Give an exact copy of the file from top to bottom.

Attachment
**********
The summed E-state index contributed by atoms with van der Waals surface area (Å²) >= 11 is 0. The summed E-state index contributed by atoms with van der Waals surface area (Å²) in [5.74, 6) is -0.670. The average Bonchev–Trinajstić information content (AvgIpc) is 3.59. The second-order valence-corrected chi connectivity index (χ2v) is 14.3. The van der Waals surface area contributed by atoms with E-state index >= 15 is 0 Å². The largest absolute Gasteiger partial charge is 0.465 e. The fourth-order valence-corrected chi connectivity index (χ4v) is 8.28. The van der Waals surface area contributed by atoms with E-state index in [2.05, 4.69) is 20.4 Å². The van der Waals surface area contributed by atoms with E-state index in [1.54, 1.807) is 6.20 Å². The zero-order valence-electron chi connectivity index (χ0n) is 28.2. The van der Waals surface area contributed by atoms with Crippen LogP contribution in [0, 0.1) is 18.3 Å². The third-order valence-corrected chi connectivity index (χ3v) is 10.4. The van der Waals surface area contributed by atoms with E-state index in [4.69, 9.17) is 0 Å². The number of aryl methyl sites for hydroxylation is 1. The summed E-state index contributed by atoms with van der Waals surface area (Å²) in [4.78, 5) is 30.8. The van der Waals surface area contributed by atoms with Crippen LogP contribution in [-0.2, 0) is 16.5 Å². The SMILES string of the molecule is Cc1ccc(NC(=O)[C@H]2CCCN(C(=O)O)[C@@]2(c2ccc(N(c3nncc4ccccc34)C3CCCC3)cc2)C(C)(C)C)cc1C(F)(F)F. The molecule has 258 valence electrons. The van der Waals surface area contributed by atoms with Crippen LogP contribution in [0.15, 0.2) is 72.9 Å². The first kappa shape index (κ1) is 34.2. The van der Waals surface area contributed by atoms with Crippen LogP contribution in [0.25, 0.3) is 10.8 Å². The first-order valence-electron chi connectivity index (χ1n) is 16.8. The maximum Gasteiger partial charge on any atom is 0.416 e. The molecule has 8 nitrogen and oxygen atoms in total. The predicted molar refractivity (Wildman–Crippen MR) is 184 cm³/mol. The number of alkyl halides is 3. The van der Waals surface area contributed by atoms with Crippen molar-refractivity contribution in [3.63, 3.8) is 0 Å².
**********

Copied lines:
The summed E-state index contributed by atoms with van der Waals surface area (Å²) >= 11 is 0. The summed E-state index contributed by atoms with van der Waals surface area (Å²) in [5.74, 6) is -0.670. The average Bonchev–Trinajstić information content (AvgIpc) is 3.59. The second-order valence-corrected chi connectivity index (χ2v) is 14.3. The van der Waals surface area contributed by atoms with E-state index >= 15 is 0 Å². The largest absolute Gasteiger partial charge is 0.465 e. The fourth-order valence-corrected chi connectivity index (χ4v) is 8.28. The van der Waals surface area contributed by atoms with E-state index in [2.05, 4.69) is 20.4 Å². The van der Waals surface area contributed by atoms with E-state index in [1.54, 1.807) is 6.20 Å². The zero-order valence-electron chi connectivity index (χ0n) is 28.2. The van der Waals surface area contributed by atoms with Crippen LogP contribution in [0, 0.1) is 18.3 Å². The third-order valence-corrected chi connectivity index (χ3v) is 10.4. The van der Waals surface area contributed by atoms with E-state index in [4.69, 9.17) is 0 Å². The number of aryl methyl sites for hydroxylation is 1. The summed E-state index contributed by atoms with van der Waals surface area (Å²) in [4.78, 5) is 30.8. The van der Waals surface area contributed by atoms with Crippen LogP contribution in [-0.2, 0) is 16.5 Å². The SMILES string of the molecule is Cc1ccc(NC(=O)[C@H]2CCCN(C(=O)O)[C@@]2(c2ccc(N(c3nncc4ccccc34)C3CCCC3)cc2)C(C)(C)C)cc1C(F)(F)F. The molecule has 258 valence electrons. The van der Waals surface area contributed by atoms with Crippen LogP contribution in [0.15, 0.2) is 72.9 Å². The first kappa shape index (κ1) is 34.2. The van der Waals surface area contributed by atoms with Crippen LogP contribution in [0.25, 0.3) is 10.8 Å². The first-order valence-electron chi connectivity index (χ1n) is 16.8. The maximum Gasteiger partial charge on any atom is 0.416 e. The molecule has 8 nitrogen and oxygen atoms in total. The predicted molar refractivity (Wildman–Crippen MR) is 184 cm³/mol. The number of alkyl halides is 3. The van der Waals surface area contributed by atoms with Crippen molar-refractivity contribution in [3.63, 3.8) is 0 Å².